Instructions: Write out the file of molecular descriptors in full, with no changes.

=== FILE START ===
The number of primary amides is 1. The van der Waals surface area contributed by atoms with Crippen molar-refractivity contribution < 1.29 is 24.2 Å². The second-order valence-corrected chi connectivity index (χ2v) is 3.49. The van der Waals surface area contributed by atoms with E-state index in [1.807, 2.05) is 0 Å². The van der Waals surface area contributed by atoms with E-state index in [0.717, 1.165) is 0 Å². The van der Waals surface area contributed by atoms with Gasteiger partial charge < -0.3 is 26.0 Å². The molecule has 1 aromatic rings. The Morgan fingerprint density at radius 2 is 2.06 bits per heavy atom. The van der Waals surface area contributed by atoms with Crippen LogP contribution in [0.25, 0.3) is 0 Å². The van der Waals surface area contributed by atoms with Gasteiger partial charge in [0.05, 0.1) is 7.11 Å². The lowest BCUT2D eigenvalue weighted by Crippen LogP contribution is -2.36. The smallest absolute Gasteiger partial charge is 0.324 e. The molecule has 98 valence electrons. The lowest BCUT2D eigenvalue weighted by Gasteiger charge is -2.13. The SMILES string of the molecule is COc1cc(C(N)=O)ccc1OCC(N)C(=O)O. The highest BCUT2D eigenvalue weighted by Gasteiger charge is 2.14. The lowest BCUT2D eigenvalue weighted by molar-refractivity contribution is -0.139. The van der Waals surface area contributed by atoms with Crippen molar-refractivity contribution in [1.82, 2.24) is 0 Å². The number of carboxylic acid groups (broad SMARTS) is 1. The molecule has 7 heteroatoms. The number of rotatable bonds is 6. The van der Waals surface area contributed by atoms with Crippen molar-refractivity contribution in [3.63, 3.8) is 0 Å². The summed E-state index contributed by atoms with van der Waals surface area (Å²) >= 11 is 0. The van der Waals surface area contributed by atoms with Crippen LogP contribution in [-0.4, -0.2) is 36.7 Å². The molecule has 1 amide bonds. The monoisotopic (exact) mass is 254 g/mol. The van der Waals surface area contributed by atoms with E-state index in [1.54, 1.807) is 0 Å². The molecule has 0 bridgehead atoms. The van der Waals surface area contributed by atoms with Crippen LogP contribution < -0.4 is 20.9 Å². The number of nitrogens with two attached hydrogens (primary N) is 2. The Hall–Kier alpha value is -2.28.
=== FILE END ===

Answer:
The number of primary amides is 1. The van der Waals surface area contributed by atoms with Crippen molar-refractivity contribution < 1.29 is 24.2 Å². The second-order valence-corrected chi connectivity index (χ2v) is 3.49. The van der Waals surface area contributed by atoms with E-state index in [1.807, 2.05) is 0 Å². The van der Waals surface area contributed by atoms with E-state index in [0.717, 1.165) is 0 Å². The van der Waals surface area contributed by atoms with Gasteiger partial charge < -0.3 is 26.0 Å². The molecule has 1 aromatic rings. The Morgan fingerprint density at radius 2 is 2.06 bits per heavy atom. The van der Waals surface area contributed by atoms with Crippen LogP contribution in [0.25, 0.3) is 0 Å². The van der Waals surface area contributed by atoms with Gasteiger partial charge in [0.05, 0.1) is 7.11 Å². The lowest BCUT2D eigenvalue weighted by Crippen LogP contribution is -2.36. The smallest absolute Gasteiger partial charge is 0.324 e. The molecule has 98 valence electrons. The lowest BCUT2D eigenvalue weighted by Gasteiger charge is -2.13. The SMILES string of the molecule is COc1cc(C(N)=O)ccc1OCC(N)C(=O)O. The highest BCUT2D eigenvalue weighted by Gasteiger charge is 2.14. The lowest BCUT2D eigenvalue weighted by molar-refractivity contribution is -0.139. The van der Waals surface area contributed by atoms with Crippen molar-refractivity contribution in [1.82, 2.24) is 0 Å². The number of carboxylic acid groups (broad SMARTS) is 1. The molecule has 7 heteroatoms. The number of rotatable bonds is 6. The van der Waals surface area contributed by atoms with Crippen molar-refractivity contribution in [3.63, 3.8) is 0 Å². The summed E-state index contributed by atoms with van der Waals surface area (Å²) >= 11 is 0. The van der Waals surface area contributed by atoms with Crippen LogP contribution in [-0.4, -0.2) is 36.7 Å². The molecule has 1 amide bonds. The monoisotopic (exact) mass is 254 g/mol. The van der Waals surface area contributed by atoms with E-state index in [1.54, 1.807) is 0 Å². The molecule has 0 bridgehead atoms. The van der Waals surface area contributed by atoms with Crippen LogP contribution < -0.4 is 20.9 Å². The number of nitrogens with two attached hydrogens (primary N) is 2. The Hall–Kier alpha value is -2.28.